When considering which x86 handheld to game with, you must choose between the Windows operating system or the Steam Deck’s operating system, as those are the limited options available. However, Playtron could throw a wrench into the mix with its own Linux-based OS.

Challenging the Status Quo

Steam Deck OLED with Steam Deck LCD - 1

Steam Deck OLED with Steam Deck LCD

On one hand, Windows is not a great experience on handheld devices. On the other, SteamOS runs pretty great but doesn’t offer quite the same level of flexibility as Windows. Before you grab your pitchforks, let me explain. 

If you relegate your gaming library to the confines of Steam, then you really don’t have much to worry about. But, this immediately flips as soon as you want to try and install GOG or the Epic Games Store. Not to mention the hoops you jump through just to be able to use Xbox Game Pass or PlayStation Plus.

Bazzite installed on the Legion Go

Bazzite installed on the Legion Go

None of that is a problem on the Windows side of things, as your handheld is essentially a portable mini PC with attached controllers. It’s one of the reasons why projects exist that try to bring Windows to the Steam Deck. Even then, the overall experience just isn’t very enjoyable, leading to things like Bazzite or ChimeraOS.

That’s one aspect that makes Playtron so interesting, as the company claims it is “compatible with every game store.” Not only that, but, PlaytronOS is also said to support “many devices” on “day 1.” I question whether Playtron can really improve upon SteamOS’s shortcomings. However, the company is either hiring or working with developers from ChimeraOS, Box64, and Heroic Games Launcher in order to achieve its goals.

There Are Dragons Ahead

Ban calls this the “Dongle Tower.”

On paper, all of that sounds fantastic and is pretty much exactly what we want from SteamOS. Playtron also confirms that it’s working with Ayaneo and plans to deliver a PlaytronOS-powered handheld before the end of 2024. I’m also skeptical here, simply because of what we recently saw happen with the Ayaneo Next Lite and HoloISO. But I digress. 

It seems that PlaytronOS is still in its infancy, and the company is set to release a “public alpha in the next 60 days.” This serves two purposes: onboarding developers and eliminating bugs early in the process.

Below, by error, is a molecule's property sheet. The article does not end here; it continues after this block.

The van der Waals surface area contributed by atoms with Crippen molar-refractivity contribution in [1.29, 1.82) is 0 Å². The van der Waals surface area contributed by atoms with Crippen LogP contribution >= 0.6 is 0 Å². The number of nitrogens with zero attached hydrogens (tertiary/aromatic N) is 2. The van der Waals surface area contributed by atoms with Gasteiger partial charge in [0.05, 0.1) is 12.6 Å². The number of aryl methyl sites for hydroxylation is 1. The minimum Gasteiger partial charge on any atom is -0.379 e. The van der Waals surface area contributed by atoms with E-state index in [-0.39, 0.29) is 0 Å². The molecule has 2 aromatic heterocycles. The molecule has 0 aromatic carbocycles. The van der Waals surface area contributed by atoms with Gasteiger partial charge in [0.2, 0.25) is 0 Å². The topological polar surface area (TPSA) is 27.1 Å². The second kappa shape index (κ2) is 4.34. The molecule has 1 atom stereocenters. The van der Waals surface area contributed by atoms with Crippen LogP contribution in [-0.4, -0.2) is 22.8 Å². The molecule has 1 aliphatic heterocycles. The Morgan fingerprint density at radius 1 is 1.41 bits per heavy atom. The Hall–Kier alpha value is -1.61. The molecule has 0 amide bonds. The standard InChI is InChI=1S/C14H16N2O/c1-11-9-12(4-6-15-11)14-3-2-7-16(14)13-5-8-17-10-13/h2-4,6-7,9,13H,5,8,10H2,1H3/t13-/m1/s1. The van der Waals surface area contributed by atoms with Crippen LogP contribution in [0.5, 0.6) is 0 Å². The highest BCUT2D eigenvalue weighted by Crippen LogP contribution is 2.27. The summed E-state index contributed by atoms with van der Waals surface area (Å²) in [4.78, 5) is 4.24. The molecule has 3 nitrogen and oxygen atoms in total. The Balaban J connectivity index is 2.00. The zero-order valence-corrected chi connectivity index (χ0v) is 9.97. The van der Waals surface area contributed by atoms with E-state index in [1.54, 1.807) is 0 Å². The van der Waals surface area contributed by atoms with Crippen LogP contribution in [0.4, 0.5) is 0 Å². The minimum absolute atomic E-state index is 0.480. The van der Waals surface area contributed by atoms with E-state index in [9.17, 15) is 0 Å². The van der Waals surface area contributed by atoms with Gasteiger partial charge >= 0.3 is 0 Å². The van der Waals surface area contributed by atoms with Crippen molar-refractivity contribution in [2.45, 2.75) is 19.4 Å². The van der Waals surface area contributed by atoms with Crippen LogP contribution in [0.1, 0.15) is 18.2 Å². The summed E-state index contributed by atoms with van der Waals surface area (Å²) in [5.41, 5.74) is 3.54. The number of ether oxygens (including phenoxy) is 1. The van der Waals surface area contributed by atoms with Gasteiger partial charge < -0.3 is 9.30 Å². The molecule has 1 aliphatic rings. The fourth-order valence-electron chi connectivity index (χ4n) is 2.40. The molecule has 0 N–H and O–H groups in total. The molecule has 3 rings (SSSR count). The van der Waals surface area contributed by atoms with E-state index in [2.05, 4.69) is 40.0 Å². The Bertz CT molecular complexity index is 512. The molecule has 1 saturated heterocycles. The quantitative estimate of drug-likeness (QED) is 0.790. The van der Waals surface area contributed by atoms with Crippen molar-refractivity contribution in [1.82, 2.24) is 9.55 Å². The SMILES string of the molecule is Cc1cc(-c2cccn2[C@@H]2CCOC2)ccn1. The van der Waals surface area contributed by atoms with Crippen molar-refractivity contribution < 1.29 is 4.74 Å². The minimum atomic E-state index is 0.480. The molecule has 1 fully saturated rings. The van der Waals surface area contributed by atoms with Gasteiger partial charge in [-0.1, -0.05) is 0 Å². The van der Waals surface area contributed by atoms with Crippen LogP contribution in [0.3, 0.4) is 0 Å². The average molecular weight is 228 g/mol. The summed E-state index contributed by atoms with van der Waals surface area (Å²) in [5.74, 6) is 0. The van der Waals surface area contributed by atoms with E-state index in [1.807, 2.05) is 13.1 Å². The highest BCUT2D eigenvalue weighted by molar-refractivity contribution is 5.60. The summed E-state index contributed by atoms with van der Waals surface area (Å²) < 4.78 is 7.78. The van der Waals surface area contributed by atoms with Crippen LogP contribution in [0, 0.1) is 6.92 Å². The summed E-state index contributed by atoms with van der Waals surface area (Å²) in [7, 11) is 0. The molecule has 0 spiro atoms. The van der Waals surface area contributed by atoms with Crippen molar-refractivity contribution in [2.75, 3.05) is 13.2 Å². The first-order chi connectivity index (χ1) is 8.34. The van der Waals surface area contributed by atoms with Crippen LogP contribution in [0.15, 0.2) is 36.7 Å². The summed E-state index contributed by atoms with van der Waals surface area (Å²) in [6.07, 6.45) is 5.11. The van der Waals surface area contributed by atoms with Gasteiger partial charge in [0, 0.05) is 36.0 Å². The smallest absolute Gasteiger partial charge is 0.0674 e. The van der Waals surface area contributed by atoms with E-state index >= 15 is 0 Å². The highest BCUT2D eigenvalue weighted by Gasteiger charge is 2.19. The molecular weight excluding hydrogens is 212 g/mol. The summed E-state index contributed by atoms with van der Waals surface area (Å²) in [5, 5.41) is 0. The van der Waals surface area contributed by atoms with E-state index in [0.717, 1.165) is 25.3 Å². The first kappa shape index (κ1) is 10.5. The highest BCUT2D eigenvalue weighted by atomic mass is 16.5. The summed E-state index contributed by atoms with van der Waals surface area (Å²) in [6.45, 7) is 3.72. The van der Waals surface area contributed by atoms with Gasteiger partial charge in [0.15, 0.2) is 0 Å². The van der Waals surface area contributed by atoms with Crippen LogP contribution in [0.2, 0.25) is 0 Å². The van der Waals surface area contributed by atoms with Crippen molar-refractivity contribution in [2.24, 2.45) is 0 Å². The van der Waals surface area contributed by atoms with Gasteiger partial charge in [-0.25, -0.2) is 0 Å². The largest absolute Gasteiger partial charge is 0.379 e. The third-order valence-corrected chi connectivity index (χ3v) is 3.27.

I’m also nervous about getting excited about the prospect of Playtron, only to have it turn into a cash grab. Whether it’s from ads showing up in menus, or a subscription to unlock certain functionalities. Playtron has already raised $10 million in funding, and those investors are hoping for a big return. 

Circling back to the usability aspect, Playtron confirms there won’t be a desktop mode for you to interact with. I call that a mistake, as the versatility offered by Windows and SteamOS is just too good. It’s almost like Playtron wants to release an operating system with training wheels that you can’t take off.

Microsoft and Valve Are to Blame

There are a couple of things that keep me from getting more excited about the potential of Playtron. I don’t really care about whether the company releases its own handheld to compete directly with the Steam Deck. What I do care about is what will happen when “the other shoe drops.”

Valve could *finally* release SteamOS 3.0 and essentially stop Playtron dead in its tracks before it even gets off the ground. We are unlikely to encounter this scenario since we have no clue about the details of the platform’s next major release. 

If SteamOS 3.0 alleviates even some of the headache when it comes to working with other game launchers, that’s already a big blow to PlaytronOS. Supposedly, Valve is even working with handheld makers to bring SteamOS to more devices besides just the Steam Deck. Nothing has come to fruition yet, but that could also change at practically any minute.

Another Player Enters

The bigger problem is that if it weren’t for the flaws in Windows and SteamOS, Playtron would never exist. There are already alternative operating systems that you can install on pretty much anything. If you break something or simply want to go back, you already have the luxury to do so. The same can’t be said about an Ayaneo handheld running PlaytronOS. 

Of course, the community could come in and “save the day” with something different, but isn’t that the point of Playtron to begin with? It’s leaving me in a weird state of excitement and being extremely cautious.

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